The Washington Post ran an article in December titled No matter what Jackie said, we should automatically believe rape claims. Zerlina Maxwell penned the article following the fallout from media coverage of the University of Virginia fraternity rape case, specifically the revelation that the accuser’s story had many factual problems.
Maxwell, prompted by the numerous claims of false accusations in the U-VA case, wrote that a false accusation is not that bad for the accused:
The accused would have a rough period. He might be suspended from his job; friends might de-friend him on Facebook. In the case of Bill Cosby, we might have to stop watching, consuming his books, or buying tickets to his traveling stand-up routine. These errors can be undone by an investigation that clears the accused, especially if it is done quickly.
She should tell that to Kirk Odom. As the Washington Post reported:
When he was first sent to the federal prison in Lorton, Va., for a crime he did not commit, Kirk Odom was warned never to tell other inmates about his rape conviction. If he did, the information could make him prey to inmates seeking vengeance.
It was 1982 when a fellow inmate walked up to him and whispered, “I know what you did,” Odom recalled. Two days later, Odom was raped in his cell. It would be the first of more than a half-dozen sexual assaults Odom would endure during two decades in prison.
Some 15 years later, Odom took an HIV test. It was negative. Months later, a fellow inmate again sexually assaulted Odom. After that attack, he took another HIV test. This time, it was positive. “I was devastated,” Odom testified Tuesday in D.C. Superior Court.
Over two days on the witness stand, Odom has been recounting his time in prison, his sexual assaults, his suicide attempts, his depression and his estranged family relations; all of that is attributed, he says, to his false imprisonment for a 1981 armed robbery, burglary and rape conviction. He is suing the District for emotional and physical pain and distress from his time at the Lorton prison.
Yet according to Maxwell this can be “undone by an investigation that clears the accused, especially if it is done quickly.” How can the District of Columbia undo the rapes, the HIV infection, the suicide attempts, the depression, and the torn family relations? Odom certainly does not consider this an easy fix:
Odom now lives with his wife of ten years in southeast DC. He welcomed the ($9.2 million compensation) but added, “They can’t pay me enough money to give me back the years that I’ve lost,” as he tries to reconnect with his adult daughter, reported the Post.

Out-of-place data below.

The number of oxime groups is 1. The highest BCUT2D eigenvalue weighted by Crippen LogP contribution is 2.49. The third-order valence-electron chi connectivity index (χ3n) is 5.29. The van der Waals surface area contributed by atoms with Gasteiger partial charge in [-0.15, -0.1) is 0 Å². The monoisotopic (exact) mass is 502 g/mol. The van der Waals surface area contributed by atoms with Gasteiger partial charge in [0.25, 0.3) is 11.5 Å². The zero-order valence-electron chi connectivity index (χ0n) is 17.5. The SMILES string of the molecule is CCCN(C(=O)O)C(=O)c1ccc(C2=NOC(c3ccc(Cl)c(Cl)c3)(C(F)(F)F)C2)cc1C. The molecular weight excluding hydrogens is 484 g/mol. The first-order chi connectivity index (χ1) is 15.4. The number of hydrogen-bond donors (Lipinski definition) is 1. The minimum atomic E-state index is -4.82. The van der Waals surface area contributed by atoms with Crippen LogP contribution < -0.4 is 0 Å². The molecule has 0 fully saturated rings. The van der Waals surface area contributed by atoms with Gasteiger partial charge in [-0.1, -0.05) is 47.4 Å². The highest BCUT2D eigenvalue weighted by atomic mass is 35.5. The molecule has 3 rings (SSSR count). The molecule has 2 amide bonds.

“I’m just kind of continuing to move on with my life. It’s hard, but we’re working on it together, which is a good thing,” he said.
And the abuse Odom suffered does not only affect him. According to the Post, Odom’s South African wife was denied citizenship by the Department of Homeland Security because of his rape conviction.
Many people like Maxwell love to paint false accusations and wrongful convictions as victimless crimes. They will admit these acts are bad, if prodded and pushed enough, but rarely do they acknowledge the true horror of what happens. Odom is sadly and oddly one of the lucky ones in that there was DNA evidence to exonerate him. For many innocent men and boys accused of rape there is no physical evidence to exonerate them, either because the actual criminal left no traces, the police destroyed the evidence following conviction, or there was no evidence to begin with because no crime happened.
The latter one is particularly important. What happens when a woman accuses a man of raping her if they had consensual sex or if he never touched her? If there is a conviction, how does that man prove his innocence? What evidence could he possibly present to show no crime occurred? How many men and boys are facing this problem?
We do not know, and that should frighten us.
Every time I write about false accusations, some feminist emails me and accuses me of lying about supporting rape victims. Those feminists fail to see the point of my concern. I want actual rapists in prison, not innocent men. There is no amount of listening and believing victims of any crime that would ever justify locking someone away for a few minutes, let alone 20 years, for a crime they did not commit or one that never happened.
Perhaps I am alone in this, yet I would rather no one believe me or any victim of a crime than an innocent person go to prison. What happened to me already happened. There is no amount of arrests or punishment that will ever change that. However, it is possible to completely avoid placing innocent people behind bars. It has not happened yet, therefore we have time to prevent it. The moral thing to do is not to lock away some innocent man until you figure out his actual guilt or innocence and then pay him $10 million 20 years later when you get it wrong.
The moral thing to do is to never have imprisoned him in the first place.